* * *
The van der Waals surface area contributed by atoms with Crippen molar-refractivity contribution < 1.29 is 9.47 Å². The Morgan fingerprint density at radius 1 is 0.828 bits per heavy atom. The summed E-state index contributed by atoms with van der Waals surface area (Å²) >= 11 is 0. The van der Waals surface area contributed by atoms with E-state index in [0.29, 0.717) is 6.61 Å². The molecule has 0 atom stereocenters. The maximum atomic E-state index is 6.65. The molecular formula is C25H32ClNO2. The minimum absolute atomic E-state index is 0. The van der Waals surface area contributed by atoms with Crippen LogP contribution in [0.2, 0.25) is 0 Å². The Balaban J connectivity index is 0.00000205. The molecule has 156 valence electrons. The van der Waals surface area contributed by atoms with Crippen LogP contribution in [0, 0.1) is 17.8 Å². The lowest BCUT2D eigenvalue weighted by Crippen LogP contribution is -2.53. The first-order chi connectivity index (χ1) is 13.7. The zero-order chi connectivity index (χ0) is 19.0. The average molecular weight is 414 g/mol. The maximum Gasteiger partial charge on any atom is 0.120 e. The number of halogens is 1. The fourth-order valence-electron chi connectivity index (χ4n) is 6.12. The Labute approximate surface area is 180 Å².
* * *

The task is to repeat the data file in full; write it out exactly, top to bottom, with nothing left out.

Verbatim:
The van der Waals surface area contributed by atoms with Crippen molar-refractivity contribution < 1.29 is 9.47 Å². The Morgan fingerprint density at radius 1 is 0.828 bits per heavy atom. The summed E-state index contributed by atoms with van der Waals surface area (Å²) >= 11 is 0. The van der Waals surface area contributed by atoms with E-state index in [0.29, 0.717) is 6.61 Å². The molecule has 0 atom stereocenters. The maximum atomic E-state index is 6.65. The molecular formula is C25H32ClNO2. The minimum absolute atomic E-state index is 0. The van der Waals surface area contributed by atoms with Crippen LogP contribution in [0.2, 0.25) is 0 Å². The Balaban J connectivity index is 0.00000205. The molecule has 156 valence electrons. The van der Waals surface area contributed by atoms with Crippen LogP contribution in [0, 0.1) is 17.8 Å². The lowest BCUT2D eigenvalue weighted by Crippen LogP contribution is -2.53. The first-order chi connectivity index (χ1) is 13.7. The zero-order chi connectivity index (χ0) is 19.0. The average molecular weight is 414 g/mol. The maximum Gasteiger partial charge on any atom is 0.120 e. The number of halogens is 1. The fourth-order valence-electron chi connectivity index (χ4n) is 6.12. The Labute approximate surface area is 180 Å².